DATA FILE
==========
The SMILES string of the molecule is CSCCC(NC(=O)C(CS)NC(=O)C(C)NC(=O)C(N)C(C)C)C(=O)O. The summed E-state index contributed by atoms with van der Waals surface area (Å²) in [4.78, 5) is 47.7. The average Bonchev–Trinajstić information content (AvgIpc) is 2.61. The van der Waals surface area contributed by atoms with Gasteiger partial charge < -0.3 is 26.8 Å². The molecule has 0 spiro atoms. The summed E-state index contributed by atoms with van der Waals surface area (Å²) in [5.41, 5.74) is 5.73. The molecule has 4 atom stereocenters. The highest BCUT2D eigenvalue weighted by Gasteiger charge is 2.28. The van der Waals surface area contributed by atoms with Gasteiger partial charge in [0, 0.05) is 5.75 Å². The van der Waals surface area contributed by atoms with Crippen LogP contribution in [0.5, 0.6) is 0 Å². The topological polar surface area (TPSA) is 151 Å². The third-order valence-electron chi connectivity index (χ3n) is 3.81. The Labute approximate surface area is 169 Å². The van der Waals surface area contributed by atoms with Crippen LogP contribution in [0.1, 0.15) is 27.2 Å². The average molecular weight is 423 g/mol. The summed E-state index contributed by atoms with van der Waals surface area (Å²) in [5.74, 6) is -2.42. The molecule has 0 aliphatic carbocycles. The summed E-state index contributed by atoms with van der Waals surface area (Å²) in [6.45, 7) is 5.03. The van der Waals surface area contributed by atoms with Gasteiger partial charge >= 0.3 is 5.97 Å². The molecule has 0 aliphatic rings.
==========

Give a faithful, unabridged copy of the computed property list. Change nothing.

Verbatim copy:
The SMILES string of the molecule is CSCCC(NC(=O)C(CS)NC(=O)C(C)NC(=O)C(N)C(C)C)C(=O)O. The summed E-state index contributed by atoms with van der Waals surface area (Å²) in [4.78, 5) is 47.7. The average Bonchev–Trinajstić information content (AvgIpc) is 2.61. The van der Waals surface area contributed by atoms with Gasteiger partial charge < -0.3 is 26.8 Å². The molecule has 0 spiro atoms. The summed E-state index contributed by atoms with van der Waals surface area (Å²) in [5.41, 5.74) is 5.73. The molecule has 4 atom stereocenters. The highest BCUT2D eigenvalue weighted by Gasteiger charge is 2.28. The van der Waals surface area contributed by atoms with Gasteiger partial charge in [0, 0.05) is 5.75 Å². The van der Waals surface area contributed by atoms with Crippen LogP contribution in [0.5, 0.6) is 0 Å². The topological polar surface area (TPSA) is 151 Å². The third-order valence-electron chi connectivity index (χ3n) is 3.81. The Labute approximate surface area is 169 Å². The van der Waals surface area contributed by atoms with Crippen LogP contribution in [0.1, 0.15) is 27.2 Å². The average molecular weight is 423 g/mol. The summed E-state index contributed by atoms with van der Waals surface area (Å²) in [5.74, 6) is -2.42. The molecule has 0 aliphatic carbocycles. The summed E-state index contributed by atoms with van der Waals surface area (Å²) in [6.45, 7) is 5.03. The van der Waals surface area contributed by atoms with Gasteiger partial charge >= 0.3 is 5.97 Å². The molecule has 0 aliphatic rings.